# Why is phenol soluble in sodium carbonate but not in sodium bicarbonate?

The original question was basically to predict which of sodium carbonate or sodium bicarbonate can be used to distinguish between phenol and benzene.

I was sure that phenol neither reacts nor dissolves in $\ce{NaHCO3}$ but I was not sure about the $\ce{Na2CO3}$. By searching on Google I found that phenol is soluble in sodium carbonate. I am curious to know why this is, even though phenol doesn't liberate $\ce{CO2}$.

• $\ce{NaHCO3}$ is less basic than $\ce{Na2CO3}$. Phenol is weakly acidic. – DHMO Jan 30 '17 at 11:29

## 1 Answer

The liberation of $\ce{CO2}$ from $\ce{Na2CO3}$ requires two protonation steps.

\begin{align} \ce{CO3^2- + HA &<=> HCO3- + A-}\\ \ce{HCO3- + HA &<=> CO2 ^ + H2O + A-} \end{align}

Neglecting the concentrations, the position of these equilibria will depend on the acid strength of $\ce{HA}$. If $\ce{HA}$ is a stronger acid than $\ce{HCO3-}$, for example, the first equilibrium will favour the products.

This is the case for phenol, which has a $\mathrm{p}K_\mathrm{a}$ of $9.95$, whereas $\ce{HCO3-}$ has a $\mathrm{p}K_\mathrm{a}$ of $10.32$. Therefore, as long as you don't have too much phenol, it will exist in the soluble phenolate form:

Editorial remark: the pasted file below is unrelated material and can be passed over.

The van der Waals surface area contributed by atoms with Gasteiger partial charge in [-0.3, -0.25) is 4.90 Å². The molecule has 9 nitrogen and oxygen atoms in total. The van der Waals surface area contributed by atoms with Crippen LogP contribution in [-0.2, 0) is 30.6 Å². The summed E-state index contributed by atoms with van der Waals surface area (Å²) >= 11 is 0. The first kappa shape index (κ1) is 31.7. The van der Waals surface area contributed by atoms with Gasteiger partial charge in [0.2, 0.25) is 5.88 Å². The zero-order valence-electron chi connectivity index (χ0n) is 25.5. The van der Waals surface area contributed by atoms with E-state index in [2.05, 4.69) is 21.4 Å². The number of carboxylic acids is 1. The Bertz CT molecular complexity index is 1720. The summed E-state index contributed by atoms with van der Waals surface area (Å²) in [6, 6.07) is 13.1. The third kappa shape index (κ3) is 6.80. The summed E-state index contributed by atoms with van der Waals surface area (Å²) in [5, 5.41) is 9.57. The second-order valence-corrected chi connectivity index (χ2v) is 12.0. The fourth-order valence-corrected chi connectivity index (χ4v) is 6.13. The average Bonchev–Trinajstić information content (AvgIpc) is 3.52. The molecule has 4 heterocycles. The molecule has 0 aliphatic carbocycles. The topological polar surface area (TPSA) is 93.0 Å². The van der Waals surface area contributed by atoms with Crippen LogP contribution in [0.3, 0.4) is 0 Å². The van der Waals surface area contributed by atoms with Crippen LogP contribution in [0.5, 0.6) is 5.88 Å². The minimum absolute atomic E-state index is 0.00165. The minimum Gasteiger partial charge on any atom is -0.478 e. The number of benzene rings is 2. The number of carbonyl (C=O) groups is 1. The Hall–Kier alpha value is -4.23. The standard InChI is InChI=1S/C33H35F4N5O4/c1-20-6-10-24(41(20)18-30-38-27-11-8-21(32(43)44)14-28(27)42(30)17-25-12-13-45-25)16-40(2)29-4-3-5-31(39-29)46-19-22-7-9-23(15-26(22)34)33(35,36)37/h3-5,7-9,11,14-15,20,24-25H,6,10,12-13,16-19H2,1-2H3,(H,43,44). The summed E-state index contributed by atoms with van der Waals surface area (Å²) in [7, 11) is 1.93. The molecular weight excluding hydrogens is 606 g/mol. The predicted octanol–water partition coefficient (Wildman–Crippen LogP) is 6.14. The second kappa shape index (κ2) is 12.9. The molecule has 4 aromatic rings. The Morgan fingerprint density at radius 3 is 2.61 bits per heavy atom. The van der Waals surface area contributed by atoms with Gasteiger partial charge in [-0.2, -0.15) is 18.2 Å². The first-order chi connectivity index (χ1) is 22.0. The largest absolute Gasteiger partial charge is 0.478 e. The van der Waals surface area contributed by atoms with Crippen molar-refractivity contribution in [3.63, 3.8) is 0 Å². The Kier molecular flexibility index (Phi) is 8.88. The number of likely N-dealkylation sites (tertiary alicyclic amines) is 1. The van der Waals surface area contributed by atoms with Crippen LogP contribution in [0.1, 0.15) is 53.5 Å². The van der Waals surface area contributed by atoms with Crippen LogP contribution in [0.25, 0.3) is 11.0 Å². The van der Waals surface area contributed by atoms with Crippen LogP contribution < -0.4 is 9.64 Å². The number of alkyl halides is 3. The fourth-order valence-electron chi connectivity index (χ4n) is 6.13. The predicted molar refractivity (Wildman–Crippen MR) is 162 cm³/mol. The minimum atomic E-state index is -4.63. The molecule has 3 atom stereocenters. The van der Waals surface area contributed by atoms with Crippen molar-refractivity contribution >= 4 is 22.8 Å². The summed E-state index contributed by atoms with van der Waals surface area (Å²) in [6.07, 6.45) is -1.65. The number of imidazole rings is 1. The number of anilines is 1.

$$\ce{PhOH + CO3^2- <=>> PhO- + HCO3-}$$

The solubility of phenol does not necessitate that it releases carbon dioxide.

Now, the second protonation. If you want to quantitatively determine whether $\ce{CO2}$ will actually be liberated, you need more data than the $\mathrm{p}K_\mathrm{a}$ values, since quite a significant amount of $\ce{CO2}$ can exist in the aqueous form. However, one thing is certain: if you want to produce $\ce{CO2 (g)}$ you first have to protonate $\ce{HCO3-}$ to form $\ce{H2CO3}$ (which dissociates to give $\ce{CO2 (aq)}$).

This is not possible with phenol, since $\ce{H2CO3}$ has a $\mathrm{p}K_\mathrm{a}$ of $6.3$ (even after correcting for dissolved $\ce{CO2}$).